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Chinese Takeout Containers as Bento Boxes

ChineseRoundOpen.JPG GeneralTsoOpen.JPG ChineseRoundOpen.JPG closeup of recycling icon

What are they good for?
  • Big fancy salads
  • Large wraps or tortillas
  • Tall foods and interior containers with lids
  • Extra-wide decorative cups or dividers, such as the ones from Dollar Tree
  • Designs that need a large "canvas" relative to the amount of food
  • Multiple identical lunches (assuming you have a stack of these containers, as I do)

My local Chinese takeout joint has started using these sturdy polypropylene containers for their entrees instead of paper boxes. General Tso's Chicken comes in the oblong one, so I call that one "General Tso." 

These things have many uses - refrigerator storage, serving dishes for party food, sorting nails in the garage. And with their tight-fitting, high-domed lids they make great lunch boxes. According to the tiny print embossed on the bottom, they are fully microwavable. And why not?  The little "PP" below the recycle triangle symbol indicates polypropylene, which is about as safe for microwaving as plastic gets. The lids eventually wear out after multiple trips through the microwave, but if you have a stack of them in your cupboard like I do this is hardly a problem.

The best thing about these boxes is the high domed lid, which allows them to hold interior containers and pre-packaged foods that don't fit easily in real bento boxes. They are perfect for bulky foods like salads. The extra width lets them hold large decorative cups that don't fit in other boxes, such as the larger Dollar Tree cups (see examples below). If you are making lunches for multiple family members at once, it's easy to make multiple identical lunches using a stack of these boxes.

Composition:  Polypropylene (microwavable)

Size:  I measured the volume of each container by filling the lidless container to the brim. I did not try to measure the extra volume added by the domed lid. The other dimensions are tricky because of the tapered shape. Both boxes are noticeably larger across the top than they are at the bottom. The result is that they have a large surface area, providing a nice big canvas for decorative arrangements, but are actually not that large in terms of volume. I was astonished to discover that the oblong box is only 10% larger than the round one in terms of volume!  The oblong box looks much bigger to me.

General Tso Oblong
Bottom of container (ht not including lid)
550 ml
Top of container (ht includes lid)

Round Box
Bottom of container (ht not including lid) 5-5/8"
1-5/8" 500 ml
25 sq"
Top of container (ht includes lid) 7-1/4"
2-1/8" n/a
41 sq"

Salmon wraps and compositional diagonals

Proof that you don't need fancy boxes and accessories to make a beautiful lunch. The one on the left is my very first bento, and still one of my favorites. In fact, I liked it so much that I  did it again a few weeks later. 

In both lunches the wraps are cottage cheese, smoked salmon and green onions. One of the wraps uses lettuce instead of a tortilla to cut carbs. Sides of fruit, cheese, raw vegies are obvious. Tomato slices are layered with mozarella cheese medalions in the blue cup, with avocado in the pink cup. Greek yogurt under the berries.

Everthing fits into the General Tso's Box.

The big soft silicone cups from Dollar Tree make terrific inner cups for bento, but they are too wide for many bento boxes. They all fit fine in the General Tso box, even that enormous red bear. The smaller green bear is a silicone pancake mold, also from Dollar Tree.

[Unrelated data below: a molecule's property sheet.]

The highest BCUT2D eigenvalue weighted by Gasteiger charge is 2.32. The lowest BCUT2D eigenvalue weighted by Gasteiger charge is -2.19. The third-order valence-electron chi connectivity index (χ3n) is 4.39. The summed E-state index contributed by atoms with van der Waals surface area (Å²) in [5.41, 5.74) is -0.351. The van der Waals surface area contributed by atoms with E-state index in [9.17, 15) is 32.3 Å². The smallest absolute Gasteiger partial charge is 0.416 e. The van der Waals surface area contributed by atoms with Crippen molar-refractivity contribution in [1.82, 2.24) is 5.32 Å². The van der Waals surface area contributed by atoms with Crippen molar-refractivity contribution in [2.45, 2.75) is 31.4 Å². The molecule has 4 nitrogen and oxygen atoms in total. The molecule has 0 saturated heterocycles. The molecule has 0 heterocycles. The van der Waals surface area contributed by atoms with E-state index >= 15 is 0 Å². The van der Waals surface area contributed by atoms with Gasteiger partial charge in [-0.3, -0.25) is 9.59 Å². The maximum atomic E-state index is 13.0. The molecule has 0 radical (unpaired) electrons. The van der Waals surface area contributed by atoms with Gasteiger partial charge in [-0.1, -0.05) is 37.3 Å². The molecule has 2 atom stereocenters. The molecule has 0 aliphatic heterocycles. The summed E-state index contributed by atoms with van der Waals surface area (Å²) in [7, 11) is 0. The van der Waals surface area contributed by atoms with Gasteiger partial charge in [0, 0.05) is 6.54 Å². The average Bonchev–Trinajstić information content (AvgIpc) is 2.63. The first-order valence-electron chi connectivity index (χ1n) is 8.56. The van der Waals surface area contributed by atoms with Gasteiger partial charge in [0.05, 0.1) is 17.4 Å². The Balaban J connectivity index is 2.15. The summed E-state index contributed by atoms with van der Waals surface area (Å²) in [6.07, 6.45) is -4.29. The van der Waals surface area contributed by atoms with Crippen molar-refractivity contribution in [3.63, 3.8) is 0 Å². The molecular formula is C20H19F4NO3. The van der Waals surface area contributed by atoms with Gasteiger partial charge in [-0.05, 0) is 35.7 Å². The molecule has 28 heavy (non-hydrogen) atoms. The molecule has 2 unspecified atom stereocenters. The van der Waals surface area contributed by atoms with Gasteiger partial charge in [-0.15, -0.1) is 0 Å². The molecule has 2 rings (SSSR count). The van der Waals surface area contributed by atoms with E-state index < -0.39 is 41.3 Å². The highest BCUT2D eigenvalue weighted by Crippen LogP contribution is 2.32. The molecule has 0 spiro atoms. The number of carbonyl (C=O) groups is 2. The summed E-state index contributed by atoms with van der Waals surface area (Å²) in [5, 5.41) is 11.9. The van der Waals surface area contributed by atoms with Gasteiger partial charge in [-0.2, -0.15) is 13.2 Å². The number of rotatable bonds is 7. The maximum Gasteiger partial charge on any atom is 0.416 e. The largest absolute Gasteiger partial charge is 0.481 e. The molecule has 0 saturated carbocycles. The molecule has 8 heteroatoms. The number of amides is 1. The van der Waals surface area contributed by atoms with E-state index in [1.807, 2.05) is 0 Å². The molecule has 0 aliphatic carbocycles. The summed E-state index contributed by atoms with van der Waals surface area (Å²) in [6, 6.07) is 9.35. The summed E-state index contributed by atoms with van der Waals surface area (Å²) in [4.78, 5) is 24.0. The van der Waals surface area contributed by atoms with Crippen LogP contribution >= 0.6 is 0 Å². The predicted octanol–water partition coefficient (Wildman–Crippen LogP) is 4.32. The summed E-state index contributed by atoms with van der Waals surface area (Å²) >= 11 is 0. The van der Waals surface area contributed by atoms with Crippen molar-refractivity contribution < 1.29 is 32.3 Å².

The adorable sleepy-bear spice holder is another accessory that is difficult to fit into many bentos. But nothing is too tall for these boxes.

When nothing will do but a great big salad

One of my favorite lunches is a spinach salad with meat, avocado, eggs, green onions, eggs, olives, feta cheese, sweet pickles, nuts, berries or even little bits of random leftovers. Even before I discovered bento, I realized that this box is perfect for a no-holds barred lunch salad.

Now that I have the bento bug I have embellished these big salads by adding cute dressing containers and small silicone cups with extras.  The lunch on the left has two of those: Greek yogurt with pomegranate seeds and lefse rollups with cinnamon and sugar.

Taking advantage of the height

These beautiful little boxes from the Container store are too tall for most boxes, especially if you want to use the matching lid (as I did with the chocolate pudding container.) Not only is there room for two of the little boxes, I easily included the spice bear full of parmesan cheese for sprinkling on the ravioli and pierogies.

Lunch on the right is built around a sandwich cutter from Dollar Tree, which requires a wide box all by itself. In this box I can also add a salad dressing bear and a hinged fish full of chocolate chips. That's a heart-shaped molded egg in the green cup.
The Round Box

Same general idea, different shape. The volume of this box is only 10% less than the General Tso box, but there is significantly less surface area.

It's perfect for a quick, clean wrap-based lunch without a lot of fuss. Here we have leftover stir-fry wrapped in a tortilla, cottage cheese, olives, carrot sticks and sweet pickled ginger for garnish. Decorative picks work nicely for keeping the wrap closed.

The lunch on the right is basically leftovers with a molded egg (one egg sliced in half to double the decorative effect). This is salmon loaf on a bed of quinoa, with fish jumping over it. I think they might be some of those jumping Asian carp. Broccoli here and there, sprinkled with black sesame seeds, a few craisins, and a little bit of egg yolk that fell out of the jumping carp. Soy sauce in the applehead (for the eggs), and a completely gratuitous fish-shaped pick sticking out of the salmon loaf.